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VMware users pack 16 VMs on each server, despite memory limits

Jon Brodkin | Dec. 15, 2010
VMware customers run an average of 12.5 virtual machines on each physical server, but high levels of consolidation are driven in large part by proliferation of multi-core servers, and memory limitations may be preventing further progress.

FRAMINGHAM 15 DECEMBER 2010 - VMware customers run an average of 12.5 virtual machines on each physical server, but high levels of consolidation are driven in large part by proliferation of multi-core servers, and memory limitations may be preventing further progress.

The data comes from virtualization management vendor VKernel, which analyzed 550,000 virtual machines across 2,500 deployments over a period of eight months. VKernel says the data was collected anonymously through free software tools the vendor offers to VMware customers.

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The average customer in the sample has 18 physical hosts and 225 virtual machines, or 12.5 per server. Smaller customers are actually driving the ratios up, as businesses that installed VMware on fewer than 10 physical hosts are getting 20 VMs onto each server. Those with 25 to 100 hosts only deploy 11 VMs per server.

When asked why larger deployments would have fewer VMs per physical host, VKernel chief marketing officer Bryan Semple says, "Either the larger environments have an embarrassment of wealth and hence are not as efficient, or they have larger applications running on them."

Putting more than a dozen virtual machines on each box greatly changes the economics of IT, compared to the old model of one application and operating system per server.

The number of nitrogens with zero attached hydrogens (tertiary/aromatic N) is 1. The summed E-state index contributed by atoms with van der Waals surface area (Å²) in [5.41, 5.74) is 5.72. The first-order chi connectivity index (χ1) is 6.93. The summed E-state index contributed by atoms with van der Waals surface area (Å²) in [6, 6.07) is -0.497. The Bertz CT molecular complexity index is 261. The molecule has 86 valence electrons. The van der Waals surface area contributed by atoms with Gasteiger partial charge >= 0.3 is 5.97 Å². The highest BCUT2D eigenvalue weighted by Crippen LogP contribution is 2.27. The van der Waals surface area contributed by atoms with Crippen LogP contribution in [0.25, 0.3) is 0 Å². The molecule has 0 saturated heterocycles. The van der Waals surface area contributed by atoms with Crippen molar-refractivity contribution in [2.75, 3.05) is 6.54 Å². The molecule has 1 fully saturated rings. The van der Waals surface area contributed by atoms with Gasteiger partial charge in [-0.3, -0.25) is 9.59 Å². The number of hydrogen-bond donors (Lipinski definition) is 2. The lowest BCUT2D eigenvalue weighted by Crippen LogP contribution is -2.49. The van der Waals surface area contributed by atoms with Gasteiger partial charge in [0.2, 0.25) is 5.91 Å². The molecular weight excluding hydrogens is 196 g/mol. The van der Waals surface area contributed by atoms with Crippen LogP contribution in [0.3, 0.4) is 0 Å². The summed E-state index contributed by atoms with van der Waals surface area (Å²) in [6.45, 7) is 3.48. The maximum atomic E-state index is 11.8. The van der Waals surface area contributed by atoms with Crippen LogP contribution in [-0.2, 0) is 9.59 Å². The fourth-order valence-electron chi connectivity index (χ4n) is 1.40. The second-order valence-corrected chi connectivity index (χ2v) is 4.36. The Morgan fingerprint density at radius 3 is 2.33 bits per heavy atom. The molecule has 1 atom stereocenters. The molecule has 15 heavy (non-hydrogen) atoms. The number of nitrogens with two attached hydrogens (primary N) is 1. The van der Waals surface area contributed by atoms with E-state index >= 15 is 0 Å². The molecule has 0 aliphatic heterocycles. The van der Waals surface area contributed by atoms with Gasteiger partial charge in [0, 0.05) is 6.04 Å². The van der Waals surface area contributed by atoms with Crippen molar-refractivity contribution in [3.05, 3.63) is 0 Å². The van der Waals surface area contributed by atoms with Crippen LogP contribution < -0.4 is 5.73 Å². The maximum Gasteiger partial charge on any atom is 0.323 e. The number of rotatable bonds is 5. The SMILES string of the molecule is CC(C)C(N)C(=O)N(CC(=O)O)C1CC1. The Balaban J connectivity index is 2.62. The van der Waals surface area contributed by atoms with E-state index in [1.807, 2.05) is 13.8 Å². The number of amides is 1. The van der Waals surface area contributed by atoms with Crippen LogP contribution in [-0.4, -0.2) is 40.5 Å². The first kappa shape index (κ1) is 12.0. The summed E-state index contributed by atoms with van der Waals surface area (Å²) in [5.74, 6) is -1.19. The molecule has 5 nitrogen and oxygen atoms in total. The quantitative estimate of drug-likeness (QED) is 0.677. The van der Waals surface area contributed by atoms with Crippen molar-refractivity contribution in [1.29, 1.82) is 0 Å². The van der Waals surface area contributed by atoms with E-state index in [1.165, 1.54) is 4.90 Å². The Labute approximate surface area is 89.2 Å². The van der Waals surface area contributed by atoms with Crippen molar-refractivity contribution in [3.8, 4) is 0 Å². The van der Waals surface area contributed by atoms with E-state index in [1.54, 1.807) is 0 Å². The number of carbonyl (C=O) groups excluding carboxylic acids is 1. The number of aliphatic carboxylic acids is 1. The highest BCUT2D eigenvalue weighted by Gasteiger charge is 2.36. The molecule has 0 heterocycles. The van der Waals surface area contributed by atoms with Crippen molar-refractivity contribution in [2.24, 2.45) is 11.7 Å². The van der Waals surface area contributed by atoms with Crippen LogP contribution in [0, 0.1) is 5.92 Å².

While VMware's virtualization software makes it possible, Semple notes that the consolidation ratios also could not be achieved without advancements in multi-core technology from Intel and AMD. With the average customer using a dual-socket, quad-core machine (for a total of eight cores), customers are getting fewer than two virtual machines onto each core.

"It's not that we've gotten any better with capacity planning," Semple says of the rise in VMs per host. "It's that Intel and AMD have succeeded in getting more cores on each host." Two virtual machines per core "is not a huge amount of compression," he says. Semple predicts that over time the number of virtual machines per core will stay the same but that "more and bigger cores will be thrown at the problem."

Since this is the first time VKernel has run what it calls the "Virtualization Management Index," we can't compare today's results with those from several years ago. VKernel's analysis also did not look at Microsoft's Hyper-V, although Semple said the company may do so in the future.

 

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